When you can shoot from 3-point range and don't miss many shots from in close, it becomes pretty tough to slow you down. Hart can do both things and if he can just keep the ball away from Ellenson he would have the energy to keep taking shot after shot, burying the Marquette big man in a pile of triples. However, while Dunham was hurt by his lack of driving ability, Hart can shift gears and start slashing into the key to get buckets if the threes don't fall.
Who will win?
Hart's blend of 3-point shooting and finishing at the rim make him a much more versatile threat than Ellenson dealt with last week. While Hart may not be able to move Ellenson off the block, he can certainly tire the Golden Eagle out and score in too many ways for the freshman phenom to move on.
No. 2 D'Vauntes Smith-Rivera vs. No. 7 Maurice Watson
Even as the No. 2 seed, it was DSR that had to sweat out his first round matchup, winning by a margin of 64 percent to 36 percent against Xavier's Edmond Sumner. Watson mo'ed down (see what I did there?) Durand Johnson and his standing as a potential first-team Big Easter makes him much scarier than his seventh seed would indicate.
Why DSR would win
Efficiency. Efficiency. Efficiency. Who else in the league can lay claim to three-straight seasons with a PER of at least 20? Who else has had an effective field goal percentage of at least 50 percent in his last three seasons? DSR is a scorer and even if his field goal percentage doesn't always make it clear, he is an efficient and consistent one.
Why Watson would win
In head-to-head matchups, Watson has gotten the better of DSR. When Creighton put a 79-66 whooping on the Hoyas in the beginning of January, Watson scored 27 points to DSR's 17. When Georgetown got some revenge later in the month, Watson still had 16 points, eight rebounds and seven assists while keeping DSR to a 5-of-12 rate from the field.
Who would win
Its tough to say. On one hand, you have a guy that's been doing it for years. On the other, a guy who has been playing better than just about anyone in the conference. I lean towards the hot hand.
No. 3 Isaiah Whitehead vs. No. 11 Ben Bentil
Cinderella thy name is Bentil. Sure, he's on the shortlist for Big East POTY, but the second part of Providence's dynamic duo is an underdog in this event. He already pushed past Bluiett, now he sets his sights on Seton Hall's Isaiah Whitehead. Fittingly, the two will actually square off tonight in a game that matters infinitely more.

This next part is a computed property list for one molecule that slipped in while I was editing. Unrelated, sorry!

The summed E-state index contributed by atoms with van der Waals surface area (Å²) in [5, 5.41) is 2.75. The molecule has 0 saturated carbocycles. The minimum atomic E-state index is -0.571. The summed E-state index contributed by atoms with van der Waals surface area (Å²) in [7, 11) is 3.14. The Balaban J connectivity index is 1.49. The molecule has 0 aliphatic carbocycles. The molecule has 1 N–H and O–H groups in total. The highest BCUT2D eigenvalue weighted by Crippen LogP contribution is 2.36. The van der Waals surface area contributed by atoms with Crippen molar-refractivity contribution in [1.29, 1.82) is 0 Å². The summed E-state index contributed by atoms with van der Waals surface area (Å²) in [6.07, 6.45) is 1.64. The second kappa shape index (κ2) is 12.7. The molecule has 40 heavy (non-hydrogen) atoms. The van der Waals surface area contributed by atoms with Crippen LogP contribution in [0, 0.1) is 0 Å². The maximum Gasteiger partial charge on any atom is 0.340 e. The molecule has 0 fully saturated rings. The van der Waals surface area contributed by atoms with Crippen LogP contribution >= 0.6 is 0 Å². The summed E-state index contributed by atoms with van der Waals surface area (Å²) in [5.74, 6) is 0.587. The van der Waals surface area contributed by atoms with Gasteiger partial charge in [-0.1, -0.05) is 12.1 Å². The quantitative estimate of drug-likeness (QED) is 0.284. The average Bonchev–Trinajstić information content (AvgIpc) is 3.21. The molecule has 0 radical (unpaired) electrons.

Why Whitehead would in
He's a devastating one-on-one player who is comfortable with the rock in his hands at all times. He has improved his 3-point shooting and has the speed to turn the corner on Bentil. What else do you need?
Why Bentil would win
Height. Strength. Rebounding. Those are your reasons. Bentil's height would give Whitehead some trouble around the rim and would keep the Seton Hall guard from being able to back down into the post or muscle his way to the basket. Then there's the fact that most balls that clang off the rim would go Bentil's way, giving him a major edge.
Who would win
It all depends on how well Whitehead is shooting. If he can make some jumpers early and force Bentil to cheat up, he can then burn past his opponent and get some easy buckets. If not, Bentil will just eat up rebounds, post up and score via hook shots and up and unders. I still lean Whitehead but only for the fact that being able to handle the ball is an important strength and one Bentil doesn't really have.
Now that I've had my say, its time for you to go out a vote. Fill out your ballot below and tune in next week for the third installment.